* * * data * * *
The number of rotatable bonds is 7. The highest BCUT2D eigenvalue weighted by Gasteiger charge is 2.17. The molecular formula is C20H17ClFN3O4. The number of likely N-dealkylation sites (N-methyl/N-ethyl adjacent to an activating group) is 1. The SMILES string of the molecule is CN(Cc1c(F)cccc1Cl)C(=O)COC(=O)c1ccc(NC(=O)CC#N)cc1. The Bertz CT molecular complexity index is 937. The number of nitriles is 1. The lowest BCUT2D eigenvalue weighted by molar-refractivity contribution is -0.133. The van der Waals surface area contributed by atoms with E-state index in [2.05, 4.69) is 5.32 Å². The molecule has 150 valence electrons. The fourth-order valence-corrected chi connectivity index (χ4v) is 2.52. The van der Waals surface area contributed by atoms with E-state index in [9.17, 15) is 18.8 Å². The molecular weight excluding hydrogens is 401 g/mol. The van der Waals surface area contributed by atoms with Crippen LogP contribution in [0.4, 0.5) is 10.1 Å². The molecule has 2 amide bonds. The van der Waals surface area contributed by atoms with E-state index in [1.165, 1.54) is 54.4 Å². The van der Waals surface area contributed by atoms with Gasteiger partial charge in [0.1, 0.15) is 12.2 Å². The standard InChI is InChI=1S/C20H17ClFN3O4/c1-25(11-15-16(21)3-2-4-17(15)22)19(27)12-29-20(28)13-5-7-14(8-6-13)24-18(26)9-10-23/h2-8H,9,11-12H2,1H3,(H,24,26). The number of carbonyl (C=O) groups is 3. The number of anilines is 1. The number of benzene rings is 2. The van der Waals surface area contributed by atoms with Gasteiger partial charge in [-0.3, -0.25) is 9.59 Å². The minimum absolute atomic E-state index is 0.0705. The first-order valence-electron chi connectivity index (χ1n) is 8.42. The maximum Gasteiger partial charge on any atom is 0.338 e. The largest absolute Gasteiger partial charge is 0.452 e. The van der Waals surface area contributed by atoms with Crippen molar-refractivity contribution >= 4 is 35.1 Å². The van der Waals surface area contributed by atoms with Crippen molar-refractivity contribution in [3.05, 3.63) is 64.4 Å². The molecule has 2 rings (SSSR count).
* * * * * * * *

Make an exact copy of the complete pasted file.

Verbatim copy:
The number of rotatable bonds is 7. The highest BCUT2D eigenvalue weighted by Gasteiger charge is 2.17. The molecular formula is C20H17ClFN3O4. The number of likely N-dealkylation sites (N-methyl/N-ethyl adjacent to an activating group) is 1. The SMILES string of the molecule is CN(Cc1c(F)cccc1Cl)C(=O)COC(=O)c1ccc(NC(=O)CC#N)cc1. The Bertz CT molecular complexity index is 937. The number of nitriles is 1. The lowest BCUT2D eigenvalue weighted by molar-refractivity contribution is -0.133. The van der Waals surface area contributed by atoms with E-state index in [2.05, 4.69) is 5.32 Å². The molecule has 150 valence electrons. The fourth-order valence-corrected chi connectivity index (χ4v) is 2.52. The van der Waals surface area contributed by atoms with E-state index in [9.17, 15) is 18.8 Å². The molecular weight excluding hydrogens is 401 g/mol. The van der Waals surface area contributed by atoms with Crippen LogP contribution in [0.4, 0.5) is 10.1 Å². The molecule has 2 amide bonds. The van der Waals surface area contributed by atoms with E-state index in [1.165, 1.54) is 54.4 Å². The van der Waals surface area contributed by atoms with Gasteiger partial charge in [0.1, 0.15) is 12.2 Å². The standard InChI is InChI=1S/C20H17ClFN3O4/c1-25(11-15-16(21)3-2-4-17(15)22)19(27)12-29-20(28)13-5-7-14(8-6-13)24-18(26)9-10-23/h2-8H,9,11-12H2,1H3,(H,24,26). The number of carbonyl (C=O) groups is 3. The number of anilines is 1. The number of benzene rings is 2. The van der Waals surface area contributed by atoms with Gasteiger partial charge in [-0.3, -0.25) is 9.59 Å². The minimum absolute atomic E-state index is 0.0705. The first-order valence-electron chi connectivity index (χ1n) is 8.42. The maximum Gasteiger partial charge on any atom is 0.338 e. The largest absolute Gasteiger partial charge is 0.452 e. The van der Waals surface area contributed by atoms with Crippen molar-refractivity contribution >= 4 is 35.1 Å². The van der Waals surface area contributed by atoms with Crippen molar-refractivity contribution in [3.05, 3.63) is 64.4 Å². The molecule has 2 rings (SSSR count).